Researcher solves the mystery of the stock market's "beta anomaly"
One of the basic tenets of financial investing is that riskier stocks should offer—on average and in the long run—higher returns than less-risky investments.
"That's the compensation for being willing to take the risk that the investment could crash," says Scott Murray, assistant professor of finance at J. Mack Robinson College of Business. "You could either do really well and get a great return, or you could get totally burned."
This theory has been a foundational principle of asset pricing—how we value assets ranging from stocks to real estate—since the 1960s, but when researchers have tested the theory by examining historical stock returns they've found it's not supported by data. This discrepancy between what financial experts hypothesize and what they observe is known as the "beta anomaly," which Murray describes as "a pattern in stock returns that we don't really understand." That is, until now. Murray recently co-authored a study of the beta anomaly that uncovered the reason for the pattern. We recently spoke with him about his research:
To begin, what exactly is "beta"?
Beta tells us how much systematic risk—risk that's related to the larger economy and common to all investments—any given stock bears. If you have two stocks, one with a beta of two and one with a beta of one-half, the stock with the beta of two is more exposed to systematic risk. So if there's news about rising unemployment, say, that stock is going to react much more than the average stock. (There's also something called "unsystematic risk," which is unrelated to the larger economy—for instance, the risk the CEO would die unexpectedly.)
What are some of the reasons that a stock might have a higher beta rating?
There are several. It might be the industry the firm operates in or how much debt the firm has. If the firm carries a lot of debt, for example, it makes its stock riskier because its more vulnerable to changes in the macro economy.
And how does that relate to the beta anomaly?
The major theory of asset pricing says that if you compare the returns of a strategy that invested in high-beta stocks to a strategy that invested in low-beta stocks, then you'd see greater returns, on average in the long run, from the high-beta stocks. Yet the data don't support this prediction. If we go all the way back to 1926 or 1927 when we first have good data, and we look at all stocks and calculate their beta and we simulate what the performance of these strategies would have been over time—it doesn't hold up. When we look at the average monthly return a portfolio of high-beta stocks and the average monthly return of a portfolio of low-beta stocks, we see there's no real difference in performance.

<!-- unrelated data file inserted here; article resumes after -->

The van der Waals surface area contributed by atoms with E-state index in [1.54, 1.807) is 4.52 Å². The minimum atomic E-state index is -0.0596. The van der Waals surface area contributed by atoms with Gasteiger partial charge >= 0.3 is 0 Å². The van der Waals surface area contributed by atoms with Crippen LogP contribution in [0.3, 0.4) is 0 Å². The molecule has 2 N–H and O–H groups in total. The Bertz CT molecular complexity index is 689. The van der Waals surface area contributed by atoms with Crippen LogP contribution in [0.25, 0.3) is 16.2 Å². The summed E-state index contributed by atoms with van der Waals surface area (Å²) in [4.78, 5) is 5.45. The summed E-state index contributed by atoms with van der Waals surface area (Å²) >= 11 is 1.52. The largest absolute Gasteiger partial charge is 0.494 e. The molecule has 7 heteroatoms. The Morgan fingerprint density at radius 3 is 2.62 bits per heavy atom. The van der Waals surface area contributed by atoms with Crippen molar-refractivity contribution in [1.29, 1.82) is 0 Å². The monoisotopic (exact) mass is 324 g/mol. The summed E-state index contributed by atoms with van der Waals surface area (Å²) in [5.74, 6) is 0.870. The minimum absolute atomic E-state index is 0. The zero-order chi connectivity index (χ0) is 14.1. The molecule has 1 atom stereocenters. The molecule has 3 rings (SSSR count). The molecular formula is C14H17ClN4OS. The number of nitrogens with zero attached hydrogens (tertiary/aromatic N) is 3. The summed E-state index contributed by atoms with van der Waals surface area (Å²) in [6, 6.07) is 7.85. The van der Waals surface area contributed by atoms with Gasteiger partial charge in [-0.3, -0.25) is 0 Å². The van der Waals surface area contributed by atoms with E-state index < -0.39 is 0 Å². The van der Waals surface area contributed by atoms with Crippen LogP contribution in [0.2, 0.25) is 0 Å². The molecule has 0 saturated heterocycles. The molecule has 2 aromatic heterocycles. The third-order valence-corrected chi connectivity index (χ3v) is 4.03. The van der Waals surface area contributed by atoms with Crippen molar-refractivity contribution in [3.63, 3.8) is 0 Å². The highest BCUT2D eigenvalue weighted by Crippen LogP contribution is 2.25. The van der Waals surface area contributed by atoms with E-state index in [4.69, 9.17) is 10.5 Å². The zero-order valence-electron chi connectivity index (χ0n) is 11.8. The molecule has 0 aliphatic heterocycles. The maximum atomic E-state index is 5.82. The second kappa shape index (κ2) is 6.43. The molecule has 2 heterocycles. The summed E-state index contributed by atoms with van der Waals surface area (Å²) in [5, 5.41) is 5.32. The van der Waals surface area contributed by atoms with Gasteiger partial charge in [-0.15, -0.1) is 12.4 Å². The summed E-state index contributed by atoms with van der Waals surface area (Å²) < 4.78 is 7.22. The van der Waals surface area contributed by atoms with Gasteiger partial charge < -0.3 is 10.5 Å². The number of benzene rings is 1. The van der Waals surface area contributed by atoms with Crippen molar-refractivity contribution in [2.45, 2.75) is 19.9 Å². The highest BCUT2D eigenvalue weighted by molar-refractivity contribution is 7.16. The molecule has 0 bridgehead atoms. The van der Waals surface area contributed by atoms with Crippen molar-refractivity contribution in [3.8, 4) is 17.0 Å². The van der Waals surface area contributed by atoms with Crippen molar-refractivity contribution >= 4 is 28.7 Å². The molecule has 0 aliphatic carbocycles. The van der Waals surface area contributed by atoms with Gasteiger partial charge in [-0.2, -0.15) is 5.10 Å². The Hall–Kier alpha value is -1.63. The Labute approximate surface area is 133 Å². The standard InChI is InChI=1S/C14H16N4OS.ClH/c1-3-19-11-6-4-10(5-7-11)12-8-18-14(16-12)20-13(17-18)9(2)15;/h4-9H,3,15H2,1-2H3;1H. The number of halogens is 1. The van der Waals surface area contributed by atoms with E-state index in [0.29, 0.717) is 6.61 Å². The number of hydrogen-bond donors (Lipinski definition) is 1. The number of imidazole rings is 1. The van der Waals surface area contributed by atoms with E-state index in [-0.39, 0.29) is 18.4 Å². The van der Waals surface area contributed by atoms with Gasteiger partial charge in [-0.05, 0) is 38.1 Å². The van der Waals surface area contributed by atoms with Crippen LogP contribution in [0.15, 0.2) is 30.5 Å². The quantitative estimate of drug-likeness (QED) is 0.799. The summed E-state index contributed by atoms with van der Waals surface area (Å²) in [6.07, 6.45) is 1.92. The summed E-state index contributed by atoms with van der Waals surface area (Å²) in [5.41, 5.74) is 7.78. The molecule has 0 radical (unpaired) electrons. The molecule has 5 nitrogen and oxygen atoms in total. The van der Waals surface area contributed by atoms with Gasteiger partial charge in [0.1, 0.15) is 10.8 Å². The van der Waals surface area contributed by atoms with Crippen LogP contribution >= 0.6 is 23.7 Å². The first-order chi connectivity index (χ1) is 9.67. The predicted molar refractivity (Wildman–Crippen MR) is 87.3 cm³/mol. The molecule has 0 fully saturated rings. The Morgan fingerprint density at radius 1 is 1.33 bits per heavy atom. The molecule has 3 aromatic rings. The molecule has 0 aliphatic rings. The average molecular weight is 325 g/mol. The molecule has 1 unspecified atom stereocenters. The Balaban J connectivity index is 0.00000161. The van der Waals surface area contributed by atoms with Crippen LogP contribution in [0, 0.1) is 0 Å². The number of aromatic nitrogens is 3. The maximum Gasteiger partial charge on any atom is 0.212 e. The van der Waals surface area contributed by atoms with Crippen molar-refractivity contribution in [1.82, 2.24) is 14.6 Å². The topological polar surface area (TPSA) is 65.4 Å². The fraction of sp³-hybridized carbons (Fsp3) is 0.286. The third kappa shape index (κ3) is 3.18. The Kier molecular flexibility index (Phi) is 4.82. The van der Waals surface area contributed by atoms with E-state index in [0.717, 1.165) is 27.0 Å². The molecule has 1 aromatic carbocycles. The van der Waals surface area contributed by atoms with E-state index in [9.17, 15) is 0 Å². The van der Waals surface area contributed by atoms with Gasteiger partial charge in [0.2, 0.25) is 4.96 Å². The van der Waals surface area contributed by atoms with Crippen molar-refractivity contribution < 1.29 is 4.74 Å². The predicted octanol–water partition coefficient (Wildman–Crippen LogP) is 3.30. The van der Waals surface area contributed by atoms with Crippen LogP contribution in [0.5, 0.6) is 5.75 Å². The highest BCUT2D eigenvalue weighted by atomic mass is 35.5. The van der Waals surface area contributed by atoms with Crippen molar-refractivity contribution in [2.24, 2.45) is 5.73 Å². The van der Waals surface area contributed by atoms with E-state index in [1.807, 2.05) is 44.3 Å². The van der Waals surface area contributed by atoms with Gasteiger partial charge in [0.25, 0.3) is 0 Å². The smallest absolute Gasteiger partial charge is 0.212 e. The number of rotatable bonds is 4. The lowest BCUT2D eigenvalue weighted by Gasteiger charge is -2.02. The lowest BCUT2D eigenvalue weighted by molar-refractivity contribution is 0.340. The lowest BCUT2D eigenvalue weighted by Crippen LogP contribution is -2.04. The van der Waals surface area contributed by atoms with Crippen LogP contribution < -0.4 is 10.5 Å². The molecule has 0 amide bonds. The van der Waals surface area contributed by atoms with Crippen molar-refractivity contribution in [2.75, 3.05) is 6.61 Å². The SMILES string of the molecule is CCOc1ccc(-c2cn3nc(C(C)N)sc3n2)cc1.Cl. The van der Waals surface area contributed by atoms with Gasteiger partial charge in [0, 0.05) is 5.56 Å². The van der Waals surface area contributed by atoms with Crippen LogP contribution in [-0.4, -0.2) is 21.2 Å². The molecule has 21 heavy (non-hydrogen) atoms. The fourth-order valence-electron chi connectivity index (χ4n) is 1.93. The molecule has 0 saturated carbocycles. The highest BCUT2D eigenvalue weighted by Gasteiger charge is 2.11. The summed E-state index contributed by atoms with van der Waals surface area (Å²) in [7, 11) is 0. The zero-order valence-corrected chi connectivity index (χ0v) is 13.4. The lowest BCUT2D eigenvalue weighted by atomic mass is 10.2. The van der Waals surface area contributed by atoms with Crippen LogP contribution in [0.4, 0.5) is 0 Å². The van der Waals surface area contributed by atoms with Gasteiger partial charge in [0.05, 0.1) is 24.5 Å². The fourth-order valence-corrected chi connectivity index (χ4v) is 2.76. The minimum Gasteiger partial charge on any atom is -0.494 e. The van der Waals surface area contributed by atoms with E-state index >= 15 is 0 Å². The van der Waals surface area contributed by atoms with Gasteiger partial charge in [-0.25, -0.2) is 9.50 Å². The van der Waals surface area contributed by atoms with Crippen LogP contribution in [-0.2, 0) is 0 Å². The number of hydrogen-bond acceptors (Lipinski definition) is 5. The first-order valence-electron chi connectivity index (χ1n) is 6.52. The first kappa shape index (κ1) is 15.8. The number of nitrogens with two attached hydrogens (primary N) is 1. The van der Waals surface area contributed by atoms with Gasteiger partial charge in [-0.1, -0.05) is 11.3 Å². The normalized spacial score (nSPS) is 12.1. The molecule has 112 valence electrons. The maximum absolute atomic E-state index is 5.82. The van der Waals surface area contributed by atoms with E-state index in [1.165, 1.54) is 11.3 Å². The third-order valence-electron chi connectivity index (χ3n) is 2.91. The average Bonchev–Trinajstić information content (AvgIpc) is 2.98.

The first study to document the beta anomaly was published in 1973. Back then it was harder to get good data, so people suspected that maybe over time as we got better and more information, we'd see the results of this study would reverse over time. But now it's 40 years later and the anomaly is still there. So why is this the case? Why does this foundational theory—that everyone strongly believes intuitively and that economically makes a ton of sense—not hold up?
What did you find?
The explanation is that the anomaly exists because of something called lottery demand. There are certain types of investors out there—mostly individuals managing their own portfolios—who are actively looking for stocks that have a higher probability of a large payout.
If you buy stock in General Electric, there's nothing that's going to happen to that company to cause its stock price to double in one day. But if you buy stock in some small biotech company and it gets Food and Drug Administration approval for something, its price could double, triple, quadruple in a day. So lottery investors buy up these "lottery-like" stocks, which typically also happen to be high-beta stocks.
Kind of like how more people buy lottery tickets when the jackpot hits $200 million than when it's just $2 million?
Exactly—except that the price of a lottery ticket is not driven by demand. In this case, as a lot of buying pressure comes in, it's also putting upward price pressure on what tend to be high-beta stocks. When that happens, you get a larger return today, but in the future returns will be lower.
What we still need to research is the short-term dynamics of this demand for lottery-like stocks. How do investors identify these lottery-like stocks, and when do they decide to buy and sell them?
Is there always this connection between beta and lottery demand?
In the average month, yes, lottery demand is exerted mostly on high-beta stocks. But some months there's no relationship between beta and lottery—some lottery stocks are high-beta, some lottery stocks are low-beta. The basic idea behind the study is to see what happens when we control for lottery demand over 40 years of financial market data. And it turns out that when this lottery price pressure is distributed equally on all stocks, the beta anomaly simply doesn't exist. Things work the way that we would expect them to work. It's only when lottery demand is concentrated on high-beta stocks that we get this anomaly.
Is there a takeaway for investors from this research?
I think the big takeaway is that you have to be very careful if you're invested in high-beta stocks to try to generate high returns. It's been known for a while that may not work, but now we've given you a reason—and we've given you a solution. If you want to generate high returns, you need to assemble a portfolio that's not overly exposed to lottery-like stocks.
Provided by Georgia State University